• Anonymous

    @m_walker:disqus Excellent idea. Thank you for suggesting that.

  • Sample Letter

    Dear Borough President Stringer:In consideration of the health and safety of residents of East Harlem and everyone who uses First Avenue, I respectfully request that you move immediately to remove Erik Mayor and Frank Brija from their positions at Manhattan Community Board 11. We deserve better. Please see the article below for more details. Sincerely,TK TK

  • Another Sample Letter

    By now I am sure you are aware of the tragic death of 6-year-old Amar Diarrassouba, who was killed by a truck driver while walking with the light across First Avenue with his brother.  I am disturbed, shocked, and outraged to learn that the driver of the truck was given a basic traffic summons and will likely otherwise suffer no consequences for his negligence.  This happens far too often in New York and must change before another child is killed.

    As a father, this is something I feel passionately.  No parent should have to endure this kind of pain, especially when traffic deaths are among the most preventable tragedies, provided the city enforces the law and designs streets that protect pedestrians, especially children doing nothing more unusual than walking to school.

    Along those lines, I was even more disturbed to learn that Community Board 11 delayed the installation of potentially life saving traffic calming measures on First Avenue that may have made a difference in this case.  Specifically, it seems as if Erik Mayor, the owner of Milk Burger and a CB11 member, was particularly callous following the death of this boy, blaming the incident not on the truck driver nor even on the crossing guard, but on the 9-year-old brother.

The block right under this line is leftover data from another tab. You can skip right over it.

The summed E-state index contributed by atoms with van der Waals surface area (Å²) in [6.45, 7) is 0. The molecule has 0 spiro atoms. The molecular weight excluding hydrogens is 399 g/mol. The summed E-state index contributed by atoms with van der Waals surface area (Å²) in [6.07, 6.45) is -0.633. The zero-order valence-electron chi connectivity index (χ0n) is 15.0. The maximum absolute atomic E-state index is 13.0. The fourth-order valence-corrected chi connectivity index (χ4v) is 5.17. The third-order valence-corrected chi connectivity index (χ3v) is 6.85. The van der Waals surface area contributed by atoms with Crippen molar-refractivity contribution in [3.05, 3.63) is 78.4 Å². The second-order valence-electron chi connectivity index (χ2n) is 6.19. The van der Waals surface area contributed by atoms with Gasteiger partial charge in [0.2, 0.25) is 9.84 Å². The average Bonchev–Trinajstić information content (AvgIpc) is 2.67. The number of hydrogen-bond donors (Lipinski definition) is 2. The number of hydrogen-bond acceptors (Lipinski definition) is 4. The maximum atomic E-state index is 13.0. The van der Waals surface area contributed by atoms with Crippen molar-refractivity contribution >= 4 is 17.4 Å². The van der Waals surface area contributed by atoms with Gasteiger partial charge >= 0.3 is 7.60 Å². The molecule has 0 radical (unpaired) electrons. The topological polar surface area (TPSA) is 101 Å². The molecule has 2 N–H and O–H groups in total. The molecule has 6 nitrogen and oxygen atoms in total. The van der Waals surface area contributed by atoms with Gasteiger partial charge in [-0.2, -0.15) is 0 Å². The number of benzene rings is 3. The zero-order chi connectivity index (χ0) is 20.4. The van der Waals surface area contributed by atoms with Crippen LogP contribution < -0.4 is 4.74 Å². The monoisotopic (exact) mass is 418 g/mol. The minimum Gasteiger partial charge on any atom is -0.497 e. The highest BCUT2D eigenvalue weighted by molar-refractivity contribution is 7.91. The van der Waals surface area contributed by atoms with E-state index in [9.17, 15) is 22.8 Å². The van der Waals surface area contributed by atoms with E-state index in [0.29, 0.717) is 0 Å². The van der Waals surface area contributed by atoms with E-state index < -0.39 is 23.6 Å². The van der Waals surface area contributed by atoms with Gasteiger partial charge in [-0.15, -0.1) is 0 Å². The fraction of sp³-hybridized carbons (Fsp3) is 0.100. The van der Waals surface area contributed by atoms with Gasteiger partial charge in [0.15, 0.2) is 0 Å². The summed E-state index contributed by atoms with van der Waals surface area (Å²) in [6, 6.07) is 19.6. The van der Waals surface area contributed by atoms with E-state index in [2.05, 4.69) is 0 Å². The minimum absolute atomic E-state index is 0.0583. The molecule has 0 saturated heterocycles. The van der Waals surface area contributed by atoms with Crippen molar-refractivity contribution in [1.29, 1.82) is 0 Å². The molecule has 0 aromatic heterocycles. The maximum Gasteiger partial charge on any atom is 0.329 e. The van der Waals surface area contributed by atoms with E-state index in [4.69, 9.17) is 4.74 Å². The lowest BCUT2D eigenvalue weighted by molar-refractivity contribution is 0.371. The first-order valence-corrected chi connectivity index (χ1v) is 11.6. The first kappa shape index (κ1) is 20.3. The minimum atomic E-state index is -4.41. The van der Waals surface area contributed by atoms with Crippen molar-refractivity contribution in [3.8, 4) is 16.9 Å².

I fail to see how such a man can serve on a Community Board.  If he can not represent the best interests of the children of his district, then I do not believe he has a place representing anyone at all.

    I hope and pray that you will see to it that Community Board 11 does a better job of what should be our primary responsibility as fathers and citizens: protecting our kids.

  • Joe R.

    While on the subject of community boards, I would love to see the makeup of Community Board 11 by both race and income level. I’ll bet CB11 is not representative at all of the community it serves, just like most community boards in the city don’t seem to be. I think community boards should be selected at random from the general population of adults in the community. If for some reason a person chosen can’t serve, or doesn’t want to, you move on to the next person. This would have to be better than the present system of borough presidents choosing their lackeys to serve on community boards.

  • Anonymous

    Last year I liked to ride over to see the new bike lanes being installed along Second and First Avenues. I always stopped at Patsy’s for a slice or two or three. Never again.

    I would boycott the Milk Burger — or is that BLOOD Burger? — but fortunately, I don’t even know where it is.

  • Anonymous

    Wow.  Even the NRA people know to keep their mouths shut after a child gets shot.